This group of rangers in Zinave National Park has received information from an informer that a group of eight armed poachers with home-made shotguns are going to hunt in Zinave National Park over the weekend. The poachers apparently planned to cross back and forth from Manika Province during the night in order to sell the meat from any kills they make. Armed with this information, Tiaan Kleynhans, the Counter-Poaching Unit Coordinator, briefs the team for an extended patrol, which could mean anything from 10 to 14 days away from their base camp.

Full use is made of their environment deep in the bush, setting up tents under some shady trees and drawing out operational plans in the sand in order to minimise their disturbance of the environment.

This counter-poaching team will spend time patrolling the area looking for evidence of the poachers’ presence, establishing observation posts to assess the number of poachers and their movements, and then managing operations in the hope of making arrests.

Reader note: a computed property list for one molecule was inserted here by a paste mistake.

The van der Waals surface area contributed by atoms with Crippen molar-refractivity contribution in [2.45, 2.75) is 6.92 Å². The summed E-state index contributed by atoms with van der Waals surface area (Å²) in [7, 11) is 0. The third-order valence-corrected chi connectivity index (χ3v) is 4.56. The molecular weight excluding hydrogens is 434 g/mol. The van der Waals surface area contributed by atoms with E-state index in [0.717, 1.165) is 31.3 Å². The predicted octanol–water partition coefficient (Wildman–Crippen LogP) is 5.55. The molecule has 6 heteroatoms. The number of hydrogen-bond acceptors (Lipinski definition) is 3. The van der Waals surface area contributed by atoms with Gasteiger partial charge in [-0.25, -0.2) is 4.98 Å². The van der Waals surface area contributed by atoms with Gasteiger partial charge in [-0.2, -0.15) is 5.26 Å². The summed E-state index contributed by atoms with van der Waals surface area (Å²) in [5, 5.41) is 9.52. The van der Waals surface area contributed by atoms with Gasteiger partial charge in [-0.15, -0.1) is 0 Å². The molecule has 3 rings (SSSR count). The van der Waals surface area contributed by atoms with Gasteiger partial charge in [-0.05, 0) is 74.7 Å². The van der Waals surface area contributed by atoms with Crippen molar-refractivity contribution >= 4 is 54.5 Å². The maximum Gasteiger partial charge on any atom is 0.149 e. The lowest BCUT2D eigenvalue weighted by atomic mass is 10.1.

They set up an observation post by a river laden with hippo, so they need to move carefully, aware that at night the hippo will come ashore to feed. On patrol they discover two sets of fresh tracks opposite the camp they are observing. This means they have located the poachers, which is great news. When night falls the rangers put on their camouflage kit, fully equipped to ensure they can move discreetly as well as safely.

After a successful few hours, the poachers retreat across the river, dropping three shotguns that are then confiscated by the rangers. As no arrests were made this might not seem like a success story, but in fact, three fewer weapons at large is a win for conservation. Moreover, disturbing poachers from hunting means that wildlife is protected for another night. Every day or night that poachers can be prevented from killing another animal is a success for Peace Parks Foundation and partners. Healthy populations of wildlife are integral to a future where humankind and wildlife will live in peace side by side, with people turning to alternative livelihoods through nature-tourism rather than poaching.